Fast fashion is big business and the global market for clothing continues to grow. While the major players in the fashion industry are resource-intensive, environmentally destructive and at high-risk for violating human rights, they often feature prominently in many responsibility-minded investors’ portfolios. The business models of many fashion brands also promote the overconsumption of disposable and trend-based clothes, through marketing and propaganda that creates a fear of missing out. But it’s time for the industry to have an urgent makeover and radically reform, say the co-authors of Dress to change - A fashion business model for planet and people, Johanna K. Schmidt and Tanja Vocke, Investment Strategists at Triodos Investment Management (Triodos IM). They point the spotlight on an industry that is fuelling the current global environmental and social crises and call for immediate change.
“The fashion industry is a highly polluting and resource-intensive sector. The issue is the complexity of the production process from fibre to fabric,” explains Vocke. “From the water-intensive production of fibres, to the chemicals used in dyeing and the high emissions of transportation - each has its own environmental impact.”
“Supply chains are also long and complex”, adds Schmidt. “Fashion companies are rarely vertically integrated, so the risk of non-living wages and weak health and safety standards in outsourced production and sourcing is very high. Waste and disposal of excessively produced clothing to landfills and dumping on developing markets is also a major concern.”
Fashion must change
Although the issues are not new, the urgency is unprecedented. “To move forward, companies in the fashion industry must immediately reconsider their core business purpose, recalibrate their corporate strategy and shift their business models,” says Schmidt. “Fast fashion companies cannot claim they are sustainable businesses when they rely on overproduction and overconsumption and when their low prices come at a high social and environmental expense.”
“It is not sustainable when textiles and t-shirts can be manufactured in Bangladesh and shipped to Europe for just two euros. The whole premise upon which the industry is based needs to change. Fashion companies need to evolve their products and their processes” adds Vocke.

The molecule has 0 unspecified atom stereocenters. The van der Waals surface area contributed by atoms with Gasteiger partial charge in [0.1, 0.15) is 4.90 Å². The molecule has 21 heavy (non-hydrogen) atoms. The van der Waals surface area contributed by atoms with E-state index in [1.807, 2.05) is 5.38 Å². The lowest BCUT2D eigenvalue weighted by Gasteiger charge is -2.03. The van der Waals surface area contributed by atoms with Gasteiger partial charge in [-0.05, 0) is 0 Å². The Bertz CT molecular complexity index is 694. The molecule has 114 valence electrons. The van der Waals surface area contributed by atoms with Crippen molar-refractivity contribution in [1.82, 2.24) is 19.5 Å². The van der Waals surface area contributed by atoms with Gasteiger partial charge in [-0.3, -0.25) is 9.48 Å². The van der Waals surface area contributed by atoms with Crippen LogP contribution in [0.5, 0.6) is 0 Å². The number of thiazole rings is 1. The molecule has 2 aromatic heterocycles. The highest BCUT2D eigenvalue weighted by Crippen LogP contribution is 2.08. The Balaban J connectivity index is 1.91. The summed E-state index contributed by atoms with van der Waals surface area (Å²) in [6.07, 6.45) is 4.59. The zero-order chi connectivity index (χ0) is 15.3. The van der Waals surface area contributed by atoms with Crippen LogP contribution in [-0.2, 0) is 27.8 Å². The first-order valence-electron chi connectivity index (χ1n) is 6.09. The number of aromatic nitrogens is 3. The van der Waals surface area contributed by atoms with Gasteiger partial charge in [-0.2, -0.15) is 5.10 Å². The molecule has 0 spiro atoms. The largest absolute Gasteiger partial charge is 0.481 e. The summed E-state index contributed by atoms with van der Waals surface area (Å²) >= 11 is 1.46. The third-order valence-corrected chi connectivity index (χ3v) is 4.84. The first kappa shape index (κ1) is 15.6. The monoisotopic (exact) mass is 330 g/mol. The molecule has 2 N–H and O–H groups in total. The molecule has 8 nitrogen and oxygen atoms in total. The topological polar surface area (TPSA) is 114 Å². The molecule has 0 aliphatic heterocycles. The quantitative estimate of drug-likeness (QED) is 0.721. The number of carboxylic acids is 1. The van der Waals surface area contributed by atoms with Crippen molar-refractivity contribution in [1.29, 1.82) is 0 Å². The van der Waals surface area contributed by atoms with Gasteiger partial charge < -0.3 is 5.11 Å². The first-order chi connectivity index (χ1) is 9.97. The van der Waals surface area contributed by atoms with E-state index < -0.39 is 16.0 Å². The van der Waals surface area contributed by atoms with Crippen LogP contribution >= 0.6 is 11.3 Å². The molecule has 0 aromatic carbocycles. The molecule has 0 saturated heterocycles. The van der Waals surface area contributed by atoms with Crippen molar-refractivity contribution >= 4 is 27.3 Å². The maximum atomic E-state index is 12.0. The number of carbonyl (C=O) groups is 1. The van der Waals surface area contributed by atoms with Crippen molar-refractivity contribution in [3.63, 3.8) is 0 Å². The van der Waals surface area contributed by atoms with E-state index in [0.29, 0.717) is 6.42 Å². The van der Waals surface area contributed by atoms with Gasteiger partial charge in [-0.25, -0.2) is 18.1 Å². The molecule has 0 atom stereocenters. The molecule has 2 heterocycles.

The paper promotes a shift towards a circular business model that plans for the reduction, reusability, and recyclability of the materials the industry uses and the products it creates. It also advocates for low volume, high value clothing, where value is measured by levels of functionality and the use of high-quality fabrics and materials. Investment in new technologies, such as those that can separate different fibres from used clothing, is discussed.
Consumers and investors encouraged to be aware and selective
Schmidt and Vocke agree that a transition will require not only industry attention and commitment, but also increased awareness and action from multiple actors, including consumers.
“Consumers have a significant role to play in this transition. They need to take a more proactive stance and understand the consequences of overproduction and overconsumption,” says Vocke. “A paradigm shift in thinking is needed, away from quantity to quality. They need to not buy into advertising campaigns that promote a fear of missing out.”
Schmidt adds that investors also need to reconsider their approach to the fashion industry: “Investors need to stop relying purely on ESG ratings because they are often based on information from companies that have learned to use the right language and say the right things. Fashion companies may have initiatives that achieve some positive social or environmental outcomes, but they usually don’t actually address the root causes of the larger negative impacts they create.”
When asked to explain the Triodos IM approach, Schmidt tells: “We have adopted a strict approach and we look beyond ESG scores to truly distinguish between purpose and profit.We require companies to align with one of our seven transition themes in order to be selected for possible investment. For example, sporting apparel companies contribute to our Prosperous and Healthy People theme, while companies that focus on life cycle management of garments, textiles and fibres contribute to our Circular Economy theme. We also ask them about the types of materials they use, and their approach to technological optimisation and circular business models.”
“We acknowledge that it will take significant effort for the industry to change, and that there are many other stakeholders, such as consumers, civil society, regulators and the finance sector. As impact investors, we are committed to do what’s in our power to shift the industry, to speak with a strong voice and to exert influence through our investments that aligns with our vision,” Schmidt says.
Dress to change
Learn more about the issues and the transition towards a sustainable fashion industry and download Dress to change - A fashion business model for planet and people.